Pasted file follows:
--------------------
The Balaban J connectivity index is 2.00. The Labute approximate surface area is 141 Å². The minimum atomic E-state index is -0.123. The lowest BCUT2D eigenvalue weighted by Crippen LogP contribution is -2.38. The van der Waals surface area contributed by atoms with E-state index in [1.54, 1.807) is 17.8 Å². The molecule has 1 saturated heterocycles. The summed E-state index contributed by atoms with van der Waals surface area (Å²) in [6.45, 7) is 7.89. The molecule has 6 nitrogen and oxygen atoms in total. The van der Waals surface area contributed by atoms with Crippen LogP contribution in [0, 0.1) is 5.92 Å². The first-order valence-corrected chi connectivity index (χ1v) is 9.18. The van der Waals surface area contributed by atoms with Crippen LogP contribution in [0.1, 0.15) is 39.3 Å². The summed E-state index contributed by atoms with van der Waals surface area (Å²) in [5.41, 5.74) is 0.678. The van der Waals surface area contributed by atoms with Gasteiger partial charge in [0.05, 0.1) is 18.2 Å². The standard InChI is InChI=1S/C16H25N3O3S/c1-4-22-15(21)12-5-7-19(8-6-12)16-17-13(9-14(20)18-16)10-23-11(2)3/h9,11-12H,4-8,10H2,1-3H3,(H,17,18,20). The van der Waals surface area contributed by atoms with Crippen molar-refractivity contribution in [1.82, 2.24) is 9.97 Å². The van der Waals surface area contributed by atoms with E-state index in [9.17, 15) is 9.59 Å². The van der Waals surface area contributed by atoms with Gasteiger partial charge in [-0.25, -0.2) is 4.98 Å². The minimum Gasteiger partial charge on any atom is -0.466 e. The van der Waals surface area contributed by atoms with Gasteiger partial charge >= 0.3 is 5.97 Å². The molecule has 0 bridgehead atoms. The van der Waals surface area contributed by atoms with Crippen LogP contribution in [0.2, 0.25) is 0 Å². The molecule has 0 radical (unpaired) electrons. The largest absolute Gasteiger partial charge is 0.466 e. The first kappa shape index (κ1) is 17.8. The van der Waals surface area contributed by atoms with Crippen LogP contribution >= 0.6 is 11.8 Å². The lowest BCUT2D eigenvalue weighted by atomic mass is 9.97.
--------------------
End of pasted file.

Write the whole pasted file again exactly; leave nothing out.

The Balaban J connectivity index is 2.00. The Labute approximate surface area is 141 Å². The minimum atomic E-state index is -0.123. The lowest BCUT2D eigenvalue weighted by Crippen LogP contribution is -2.38. The van der Waals surface area contributed by atoms with E-state index in [1.54, 1.807) is 17.8 Å². The molecule has 1 saturated heterocycles. The summed E-state index contributed by atoms with van der Waals surface area (Å²) in [6.45, 7) is 7.89. The molecule has 6 nitrogen and oxygen atoms in total. The van der Waals surface area contributed by atoms with Crippen LogP contribution in [0, 0.1) is 5.92 Å². The first-order valence-corrected chi connectivity index (χ1v) is 9.18. The van der Waals surface area contributed by atoms with Crippen LogP contribution in [0.1, 0.15) is 39.3 Å². The summed E-state index contributed by atoms with van der Waals surface area (Å²) in [5.41, 5.74) is 0.678. The van der Waals surface area contributed by atoms with Gasteiger partial charge in [0.05, 0.1) is 18.2 Å². The standard InChI is InChI=1S/C16H25N3O3S/c1-4-22-15(21)12-5-7-19(8-6-12)16-17-13(9-14(20)18-16)10-23-11(2)3/h9,11-12H,4-8,10H2,1-3H3,(H,17,18,20). The van der Waals surface area contributed by atoms with Crippen molar-refractivity contribution in [1.82, 2.24) is 9.97 Å². The van der Waals surface area contributed by atoms with E-state index in [9.17, 15) is 9.59 Å². The van der Waals surface area contributed by atoms with Gasteiger partial charge in [-0.25, -0.2) is 4.98 Å². The minimum Gasteiger partial charge on any atom is -0.466 e. The van der Waals surface area contributed by atoms with Gasteiger partial charge >= 0.3 is 5.97 Å². The molecule has 0 bridgehead atoms. The van der Waals surface area contributed by atoms with Crippen LogP contribution in [0.2, 0.25) is 0 Å². The molecule has 0 radical (unpaired) electrons. The largest absolute Gasteiger partial charge is 0.466 e. The first kappa shape index (κ1) is 17.8. The van der Waals surface area contributed by atoms with Crippen LogP contribution >= 0.6 is 11.8 Å². The lowest BCUT2D eigenvalue weighted by atomic mass is 9.97.